LA in 5 novels

Los Angeles, even more than sun, surf and celebrities, is pure literature. This a personal selection of five great novels set in LA. There are many others and I am curious to see what you might propose.

The High Window – Raymond Chandler 

It is a 1942 novel, the third featuring private detective Philip Marlowe. A wealthy mean widow, a missing daughter-in-law with a past, and a gold coin worth a fortune. These are the only elements of this story until Marlowe discovers evidence of murder, rape, blackmail, and the worst kind of human exploitation. It is a sort of psychological investigation magnificently written and set between Pasadena and Bunker Hill“The house was on Dresden House in the Oak Knoll section of Pasadena, a big solid coll-looking house with burgundy brick walls, a terra cotta tile roof and a white stone trim…There was a heavy scent of summer in the morning and everything that grew was perfectly still in the breathless air they get over there on what they call a nice coll day.”

Ask the Dust – John Fante 

Published in 1939, the most famous of Fante’s Bandini books. The semi-autobiographical story of young Arturo Bandini, who moves to LA from Colorado to become a writer. He falls in love with a Mexican waitress, and they embark on mad relationship that takes them on a journey through 1930s Los Angeles. A great part of this work is set by Fante in the Bunker Hill section of Downtown LA. “I went up to my room, up the dusty stairs of Bunker Hill, past the soot-covered frame buildings along that dark street, sand and oil and grease choking the futile palm trees standing like dying prisoners, chained to a little plot of ground with black pavement hiding their feet. Dust and old buildings and old people sitting at windows, old people tottering out of doors, old people moving painfully along the dark streets”. Charles Bukowsky wrote a foreword to this novel, stating  very simply and clearly “Fante was my god”.

Post Office – Charles Bukowski


Bukowski spent much of his early years as a struggling writer, paying his bills as a postal worker until the late 60s when he quit the post office and went working for Black Sparrow publishing. From then until his death, he lived in a bungalow in East Hollywood. Much of the LA of his books still exists, from bars and liquor stores he frequented to former residences and Downtown LA’s Postal Annex Terminal where he worked. In the novel, his alter ego, Chinaski, works as postman. He hates and in his spare time, he writes, chases women, gets drunk, gets in fights. “So I took the exam, passed it, took the physical, passed it, and there I was—a substitute mail carrier. It began easy. I was sent to West Avon Station and it was just like Christmas except I didn’t get laid. Every day I expected to get laid but I didn’t. But the soup was easy and I strolled around doing a block here and there. I didn’t even have a uniform, just a cap. I wore my regular clothes. The way my shackjob Betty and I drank there was hardly money for clothes.Then I was transferred to Oakford Station.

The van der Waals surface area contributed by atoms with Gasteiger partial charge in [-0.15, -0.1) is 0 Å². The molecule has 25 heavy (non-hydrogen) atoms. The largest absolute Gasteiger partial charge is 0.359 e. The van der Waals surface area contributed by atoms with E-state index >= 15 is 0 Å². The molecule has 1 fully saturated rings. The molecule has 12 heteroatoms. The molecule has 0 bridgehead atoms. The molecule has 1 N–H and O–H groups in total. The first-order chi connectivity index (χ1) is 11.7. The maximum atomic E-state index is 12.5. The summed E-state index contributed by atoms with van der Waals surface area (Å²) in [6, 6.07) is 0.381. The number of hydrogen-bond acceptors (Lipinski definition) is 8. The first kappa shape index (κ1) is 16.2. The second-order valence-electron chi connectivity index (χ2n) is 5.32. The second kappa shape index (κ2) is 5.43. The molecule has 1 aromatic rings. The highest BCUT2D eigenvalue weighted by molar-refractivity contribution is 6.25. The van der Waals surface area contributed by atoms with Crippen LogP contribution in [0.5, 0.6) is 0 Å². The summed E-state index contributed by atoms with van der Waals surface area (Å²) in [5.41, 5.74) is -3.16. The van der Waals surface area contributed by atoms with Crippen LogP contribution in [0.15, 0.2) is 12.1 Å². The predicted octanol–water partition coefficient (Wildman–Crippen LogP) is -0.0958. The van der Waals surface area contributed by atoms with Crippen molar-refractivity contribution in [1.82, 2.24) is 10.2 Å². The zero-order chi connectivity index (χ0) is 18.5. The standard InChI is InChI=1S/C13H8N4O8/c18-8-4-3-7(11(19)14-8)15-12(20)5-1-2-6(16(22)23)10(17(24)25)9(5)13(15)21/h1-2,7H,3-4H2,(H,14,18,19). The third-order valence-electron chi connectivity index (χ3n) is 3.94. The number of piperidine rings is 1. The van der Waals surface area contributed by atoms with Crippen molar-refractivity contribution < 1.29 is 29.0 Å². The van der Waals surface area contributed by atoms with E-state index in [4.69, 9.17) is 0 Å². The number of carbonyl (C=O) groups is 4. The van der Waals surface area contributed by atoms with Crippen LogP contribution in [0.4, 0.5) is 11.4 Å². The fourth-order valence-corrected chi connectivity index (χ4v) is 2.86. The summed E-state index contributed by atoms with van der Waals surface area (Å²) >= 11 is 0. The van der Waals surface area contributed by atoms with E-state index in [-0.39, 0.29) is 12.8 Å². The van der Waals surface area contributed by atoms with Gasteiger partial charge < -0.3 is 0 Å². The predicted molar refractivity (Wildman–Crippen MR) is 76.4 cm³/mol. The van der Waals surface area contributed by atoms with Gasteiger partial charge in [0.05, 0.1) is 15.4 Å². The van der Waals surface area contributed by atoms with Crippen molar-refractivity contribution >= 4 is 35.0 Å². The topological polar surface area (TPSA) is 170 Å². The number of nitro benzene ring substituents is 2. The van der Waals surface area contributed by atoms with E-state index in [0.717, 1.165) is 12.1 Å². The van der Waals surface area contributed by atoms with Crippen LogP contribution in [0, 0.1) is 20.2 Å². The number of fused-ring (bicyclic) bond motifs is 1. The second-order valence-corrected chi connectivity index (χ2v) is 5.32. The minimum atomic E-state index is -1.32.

Less Than Zero – Bret Easton Ellis

The first published work of Ellis appeared in 1985 when he was only 21. It tells the story of Clay, home from winter break from college, his ex/current girlfriend Blair, his best friend Julian. They dine at Spago, drink, drug and f..k their way across the city. It’s a book about money, privilege, loss, friendship, love, lack of love. Blair, Clay’s girlfriend, studies at USC and much of the action takes place in mansions across Beverly Hills after dark. “People are afraid to merge on freeways in Los Angeles. This is the first thing I hear when I come back to the city. Blair picks me up from LAX and mutters this under her breath as her car drives up the onramp. “People are afraid to merge on freeways in Los Angeles.” Though that sentence shouldn’t bother me, it stays in my mind for an uncomfortably long time. Nothing else seems to matter. Not the fact that I’m eighteen and it’s December and the ride on the plane had been rough and the couple from Santa Barbara, who were sitting across from me in first class, had gotten pretty drunk. . . . Not the warm winds, which seem to propel the car down the empty asphalt freeway, or the faded smell of marijuana which still faintly permeates Blair’s car. All it comes down to is that I’m a boy coming home for a month and meeting someone whom I haven’t seen for four months and people are afraid to merge.

The Last Coyote – Micheal Connolly

I have developed a real addiction to the stories of LAPD Detective Harry Bosch. I have to thank Federica for this. I read my first Michael Connolly novel after seeing her devouring his books on the beach last summer. As it is often the case, I was a bit skeptical and snobbish about a best selling author. I was wrong. Of the many stories of the Harry Bosch saga, I chose this one where at the same time Los Angeles shows her wounds after the 1992 racial riots and the 1994 Northridge earthquake and Harry investigates his own past.  “This time, he wanted to be sure he was ready before he opened it, so he sat there for a long time just studying the cracked plastic cover as if it held some clue to his preparedness.  A memory crowded into his mind.  A boy of eleven in a swimming pool clinging to the steel ladder at the side, out of breath and crying, the tears disguised by the water that dripped out of his wet hair.  The boy felt scared.  Alone.  He felt as if the pool were an ocean that he must cross.”      “The midday drive out to Santa Monica was long. Bosch had to take the long way, the 101 to the 405 and then down, because the 10 was still a week away fom being reopened (…) as he got out he could smell the sea…it was ten degrees cooler than it had been at his home…”

One thought on “LA in 5 novels

  1. My favorite is James Ellroy’s The Big Nowhere in his L.A. Quartet (L.A. Confidential is part of it also).

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